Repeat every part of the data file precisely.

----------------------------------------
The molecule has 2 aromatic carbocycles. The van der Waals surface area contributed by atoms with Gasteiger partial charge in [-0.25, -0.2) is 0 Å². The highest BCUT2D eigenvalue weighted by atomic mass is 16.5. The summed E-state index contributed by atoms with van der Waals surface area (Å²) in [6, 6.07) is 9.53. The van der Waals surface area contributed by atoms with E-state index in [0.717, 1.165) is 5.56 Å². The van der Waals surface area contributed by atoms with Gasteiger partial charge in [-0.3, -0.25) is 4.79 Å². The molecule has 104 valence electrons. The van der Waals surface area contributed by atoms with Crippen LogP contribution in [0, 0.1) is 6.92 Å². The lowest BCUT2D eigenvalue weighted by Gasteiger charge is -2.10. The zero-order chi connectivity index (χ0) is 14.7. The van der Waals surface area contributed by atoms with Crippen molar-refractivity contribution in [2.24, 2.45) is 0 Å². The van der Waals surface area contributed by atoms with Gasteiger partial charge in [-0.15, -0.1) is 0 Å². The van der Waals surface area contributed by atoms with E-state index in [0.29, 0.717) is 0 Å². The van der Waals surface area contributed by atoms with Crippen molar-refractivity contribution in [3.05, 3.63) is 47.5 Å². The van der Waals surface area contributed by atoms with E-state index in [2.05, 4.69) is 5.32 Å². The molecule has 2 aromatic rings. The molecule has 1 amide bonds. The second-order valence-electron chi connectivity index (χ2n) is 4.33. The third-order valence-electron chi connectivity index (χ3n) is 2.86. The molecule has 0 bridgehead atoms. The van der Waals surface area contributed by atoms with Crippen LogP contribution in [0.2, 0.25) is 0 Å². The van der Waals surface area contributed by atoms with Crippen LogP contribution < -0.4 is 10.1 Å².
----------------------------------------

The molecule has 2 aromatic carbocycles. The van der Waals surface area contributed by atoms with Gasteiger partial charge in [-0.25, -0.2) is 0 Å². The highest BCUT2D eigenvalue weighted by atomic mass is 16.5. The summed E-state index contributed by atoms with van der Waals surface area (Å²) in [6, 6.07) is 9.53. The van der Waals surface area contributed by atoms with E-state index in [0.717, 1.165) is 5.56 Å². The van der Waals surface area contributed by atoms with Gasteiger partial charge in [-0.3, -0.25) is 4.79 Å². The molecule has 104 valence electrons. The van der Waals surface area contributed by atoms with Crippen LogP contribution in [0, 0.1) is 6.92 Å². The lowest BCUT2D eigenvalue weighted by Gasteiger charge is -2.10. The zero-order chi connectivity index (χ0) is 14.7. The van der Waals surface area contributed by atoms with Crippen molar-refractivity contribution in [2.24, 2.45) is 0 Å². The van der Waals surface area contributed by atoms with Gasteiger partial charge in [-0.15, -0.1) is 0 Å². The van der Waals surface area contributed by atoms with E-state index in [0.29, 0.717) is 0 Å². The van der Waals surface area contributed by atoms with Crippen molar-refractivity contribution in [3.05, 3.63) is 47.5 Å². The van der Waals surface area contributed by atoms with E-state index in [2.05, 4.69) is 5.32 Å². The molecule has 2 aromatic rings. The molecule has 1 amide bonds. The second-order valence-electron chi connectivity index (χ2n) is 4.33. The third-order valence-electron chi connectivity index (χ3n) is 2.86. The molecule has 0 bridgehead atoms. The van der Waals surface area contributed by atoms with Crippen LogP contribution in [0.2, 0.25) is 0 Å². The van der Waals surface area contributed by atoms with Crippen LogP contribution < -0.4 is 10.1 Å².